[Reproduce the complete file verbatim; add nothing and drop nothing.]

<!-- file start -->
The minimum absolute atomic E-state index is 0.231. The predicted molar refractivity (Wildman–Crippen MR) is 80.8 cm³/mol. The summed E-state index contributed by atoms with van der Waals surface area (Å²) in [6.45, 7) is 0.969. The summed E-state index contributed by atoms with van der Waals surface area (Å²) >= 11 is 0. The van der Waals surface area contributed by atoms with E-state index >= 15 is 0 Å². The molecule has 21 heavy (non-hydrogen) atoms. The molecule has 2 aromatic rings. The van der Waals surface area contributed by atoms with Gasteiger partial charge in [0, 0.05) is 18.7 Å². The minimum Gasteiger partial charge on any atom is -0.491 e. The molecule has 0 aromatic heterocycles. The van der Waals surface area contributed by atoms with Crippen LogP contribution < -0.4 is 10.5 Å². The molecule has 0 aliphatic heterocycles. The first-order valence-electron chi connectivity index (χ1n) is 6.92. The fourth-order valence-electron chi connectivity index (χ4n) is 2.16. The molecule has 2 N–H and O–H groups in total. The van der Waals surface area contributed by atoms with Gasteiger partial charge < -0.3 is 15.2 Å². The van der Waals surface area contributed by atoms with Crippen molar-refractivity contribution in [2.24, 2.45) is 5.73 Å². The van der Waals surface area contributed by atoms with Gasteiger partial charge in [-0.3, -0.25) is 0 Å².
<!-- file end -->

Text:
The minimum absolute atomic E-state index is 0.231. The predicted molar refractivity (Wildman–Crippen MR) is 80.8 cm³/mol. The summed E-state index contributed by atoms with van der Waals surface area (Å²) in [6.45, 7) is 0.969. The summed E-state index contributed by atoms with van der Waals surface area (Å²) >= 11 is 0. The van der Waals surface area contributed by atoms with E-state index >= 15 is 0 Å². The molecule has 21 heavy (non-hydrogen) atoms. The molecule has 2 aromatic rings. The van der Waals surface area contributed by atoms with Gasteiger partial charge in [0, 0.05) is 18.7 Å². The minimum Gasteiger partial charge on any atom is -0.491 e. The molecule has 0 aromatic heterocycles. The van der Waals surface area contributed by atoms with Crippen LogP contribution < -0.4 is 10.5 Å². The molecule has 0 aliphatic heterocycles. The first-order valence-electron chi connectivity index (χ1n) is 6.92. The fourth-order valence-electron chi connectivity index (χ4n) is 2.16. The molecule has 2 N–H and O–H groups in total. The van der Waals surface area contributed by atoms with Gasteiger partial charge < -0.3 is 15.2 Å². The van der Waals surface area contributed by atoms with Crippen molar-refractivity contribution in [2.24, 2.45) is 5.73 Å². The van der Waals surface area contributed by atoms with Gasteiger partial charge in [-0.3, -0.25) is 0 Å².